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Don't forget about telephone numbers. Up until the early 's, telephone companies used a two or four digit number, sometimes with a hyphenated suffix. About , rural communities around Milwaukee began using the full seven-digit phone numbers. If someone knows when the familiar and numbers were introduced as well as the Area Code system, I'd like to hear about it.
What I've done here is created a chronology of tin container development along with certain events and laws that will enable you to more accurately pinpoint your tin's age. Some of it may be very difficult to use in determining a tin's age unless you're somewhat of an expert in production method changes and how to distinguish various types of lithography or metal ornamentation. You may need to consult other sources to gain a better understanding of historical, literary, and art influences and when they were significant.
Early paper labels were printed on hand-made paper and wooden presses. Hand-soldered seams - Globby, irregular bands of lead solder along edges and around top, cap, and base of can. Machine-soldered seams - Bands of lead solder much thinner and more-evenly applied. Double locking side-seams - First solderless cans; side-seams crimped on inside or outside of can.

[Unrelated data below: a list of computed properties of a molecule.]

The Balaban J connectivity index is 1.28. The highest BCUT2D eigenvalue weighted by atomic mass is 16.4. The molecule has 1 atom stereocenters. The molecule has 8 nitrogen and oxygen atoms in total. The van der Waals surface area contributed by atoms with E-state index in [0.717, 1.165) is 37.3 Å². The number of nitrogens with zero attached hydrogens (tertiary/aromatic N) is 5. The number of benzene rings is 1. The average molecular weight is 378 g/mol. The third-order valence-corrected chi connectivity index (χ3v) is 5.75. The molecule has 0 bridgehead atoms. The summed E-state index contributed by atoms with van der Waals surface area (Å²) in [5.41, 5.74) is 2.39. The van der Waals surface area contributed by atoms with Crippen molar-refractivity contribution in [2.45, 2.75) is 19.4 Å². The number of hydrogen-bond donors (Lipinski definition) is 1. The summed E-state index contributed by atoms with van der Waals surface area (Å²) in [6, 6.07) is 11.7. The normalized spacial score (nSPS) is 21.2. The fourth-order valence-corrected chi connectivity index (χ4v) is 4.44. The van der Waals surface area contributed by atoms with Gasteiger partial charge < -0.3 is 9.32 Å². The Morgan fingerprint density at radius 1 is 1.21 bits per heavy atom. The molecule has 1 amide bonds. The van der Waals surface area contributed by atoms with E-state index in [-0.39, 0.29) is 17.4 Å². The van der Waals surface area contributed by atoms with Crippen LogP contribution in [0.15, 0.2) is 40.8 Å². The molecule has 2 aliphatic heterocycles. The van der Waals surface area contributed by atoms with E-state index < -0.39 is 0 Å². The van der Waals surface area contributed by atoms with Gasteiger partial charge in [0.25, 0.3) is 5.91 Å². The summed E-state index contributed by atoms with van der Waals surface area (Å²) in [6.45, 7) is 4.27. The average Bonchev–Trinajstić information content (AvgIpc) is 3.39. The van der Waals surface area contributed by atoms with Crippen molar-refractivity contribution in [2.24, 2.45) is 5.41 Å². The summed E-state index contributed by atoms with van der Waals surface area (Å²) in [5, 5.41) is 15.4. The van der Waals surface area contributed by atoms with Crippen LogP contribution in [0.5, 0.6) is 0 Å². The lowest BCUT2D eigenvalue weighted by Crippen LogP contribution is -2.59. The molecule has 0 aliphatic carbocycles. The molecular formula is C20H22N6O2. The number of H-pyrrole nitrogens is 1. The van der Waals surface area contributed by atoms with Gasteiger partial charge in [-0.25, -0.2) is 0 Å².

Commercially available by the late s. Cans changed size over time , too, and some of these changes provide clues as to their ages. This is particularly true for evaporated or condensed milk cans. Note all measurements should be made in inches and sixteenths of an inch Hole-and-cap - Can lids have central cap where food was inserted before sealing. No vent hole; cans often swelled or burst during cooking. Hole-in-cap - Same as hole-and-cap, but with tiny pin-hole in center of cap to act as a vent during cooking.
Method perfected by Frenchmen, Godefroi Engelman and son, Jean. New process was called "chromolithographie". The circular tops and bottoms were cut out with shears, and soldered to the body with the aid of a zinc chloride flux.
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Output per man is now a thousand per day. A seamless oval tin holding a cake of solidified toothpowder made by Dr. Israel Whitney Lyon, a dentist, in California. Hinged lid tins were on the market. Tapered tins, like those still used for some brands of corned beef, were first marketed in Howe developed the "Joker" and "Little Joker" systems that automatically attached and soldered can ends.